Britons cut down on drinking – data

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Published: Friday 13th February 2015 by The News Editor

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Britain’s young people are shunning alcohol and going teetotal while fewer adults binge on booze as the country reduces its drinking habits, figures show today.

More than one-fifth (21%) of adults have now cut alcohol from their diets, according to data from the Office for National Statistics (ONS), up from 19% in 2005.

Binge drinking – defined as regularly exceeding 3-4 units of alcohol per day for men, and 2-3 units for women – also fell over this period, from 18% to 15%, although there has been little change since 2011.

The fall in binge drinking over the period was partly because fewer adults chose to drink alcohol and partly because when people did drink they consumed less, the ONS said.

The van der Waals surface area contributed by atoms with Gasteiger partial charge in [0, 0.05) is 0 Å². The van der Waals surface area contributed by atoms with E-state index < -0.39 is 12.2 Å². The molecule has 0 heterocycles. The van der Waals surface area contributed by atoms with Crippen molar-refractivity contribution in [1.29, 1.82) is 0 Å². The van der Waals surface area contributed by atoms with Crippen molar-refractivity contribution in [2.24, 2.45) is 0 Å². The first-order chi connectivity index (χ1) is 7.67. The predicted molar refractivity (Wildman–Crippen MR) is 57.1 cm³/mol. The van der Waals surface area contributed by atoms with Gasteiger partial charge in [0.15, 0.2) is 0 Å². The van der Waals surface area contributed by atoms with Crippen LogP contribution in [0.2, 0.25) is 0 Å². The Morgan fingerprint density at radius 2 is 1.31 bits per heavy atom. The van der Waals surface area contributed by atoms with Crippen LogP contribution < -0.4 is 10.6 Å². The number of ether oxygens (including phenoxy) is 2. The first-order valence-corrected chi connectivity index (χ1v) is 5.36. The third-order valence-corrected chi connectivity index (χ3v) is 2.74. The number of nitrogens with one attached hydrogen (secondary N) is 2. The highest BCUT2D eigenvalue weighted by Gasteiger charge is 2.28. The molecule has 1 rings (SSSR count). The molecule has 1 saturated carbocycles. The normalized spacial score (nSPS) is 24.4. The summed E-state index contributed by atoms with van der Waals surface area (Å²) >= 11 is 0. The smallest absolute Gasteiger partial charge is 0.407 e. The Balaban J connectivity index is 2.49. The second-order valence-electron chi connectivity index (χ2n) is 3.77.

There was also a rise in the proportion of teetotal 16 to 24-year-olds, increasing from 19% in 2005 to 27% in 2013.

The ONS report said the falls in drinking between 2005 and 2013 “were a result of changes among younger adults, with little or no change in older groups”.

The figures have been welcomed by health officials and those within the alcohol industry.

Published: Friday 13th February 2015 by The News Editor

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